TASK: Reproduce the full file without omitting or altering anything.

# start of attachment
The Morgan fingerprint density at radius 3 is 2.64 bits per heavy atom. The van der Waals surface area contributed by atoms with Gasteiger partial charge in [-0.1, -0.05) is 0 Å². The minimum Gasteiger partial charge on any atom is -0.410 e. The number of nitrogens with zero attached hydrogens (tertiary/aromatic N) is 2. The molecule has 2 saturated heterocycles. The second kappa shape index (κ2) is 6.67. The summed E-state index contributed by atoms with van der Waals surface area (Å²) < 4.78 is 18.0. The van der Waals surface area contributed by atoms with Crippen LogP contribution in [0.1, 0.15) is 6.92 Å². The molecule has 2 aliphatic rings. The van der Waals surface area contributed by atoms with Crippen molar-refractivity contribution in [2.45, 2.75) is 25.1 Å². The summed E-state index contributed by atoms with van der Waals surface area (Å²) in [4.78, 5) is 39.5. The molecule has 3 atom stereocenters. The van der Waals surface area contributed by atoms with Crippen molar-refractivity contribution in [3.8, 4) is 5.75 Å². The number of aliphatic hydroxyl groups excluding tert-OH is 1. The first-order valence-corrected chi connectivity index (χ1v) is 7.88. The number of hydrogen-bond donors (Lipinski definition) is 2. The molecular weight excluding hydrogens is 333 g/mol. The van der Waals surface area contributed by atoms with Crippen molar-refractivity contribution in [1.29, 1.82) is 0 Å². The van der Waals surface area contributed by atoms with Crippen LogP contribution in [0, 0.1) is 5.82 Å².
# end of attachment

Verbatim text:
The Morgan fingerprint density at radius 3 is 2.64 bits per heavy atom. The van der Waals surface area contributed by atoms with Gasteiger partial charge in [-0.1, -0.05) is 0 Å². The minimum Gasteiger partial charge on any atom is -0.410 e. The number of nitrogens with zero attached hydrogens (tertiary/aromatic N) is 2. The molecule has 2 saturated heterocycles. The second kappa shape index (κ2) is 6.67. The summed E-state index contributed by atoms with van der Waals surface area (Å²) < 4.78 is 18.0. The van der Waals surface area contributed by atoms with Crippen LogP contribution in [0.1, 0.15) is 6.92 Å². The molecule has 2 aliphatic rings. The van der Waals surface area contributed by atoms with Crippen molar-refractivity contribution in [2.45, 2.75) is 25.1 Å². The summed E-state index contributed by atoms with van der Waals surface area (Å²) in [4.78, 5) is 39.5. The molecule has 3 atom stereocenters. The van der Waals surface area contributed by atoms with Crippen molar-refractivity contribution in [3.8, 4) is 5.75 Å². The number of aliphatic hydroxyl groups excluding tert-OH is 1. The first-order valence-corrected chi connectivity index (χ1v) is 7.88. The number of hydrogen-bond donors (Lipinski definition) is 2. The molecular weight excluding hydrogens is 333 g/mol. The van der Waals surface area contributed by atoms with Crippen molar-refractivity contribution in [1.29, 1.82) is 0 Å². The van der Waals surface area contributed by atoms with Crippen LogP contribution in [0, 0.1) is 5.82 Å².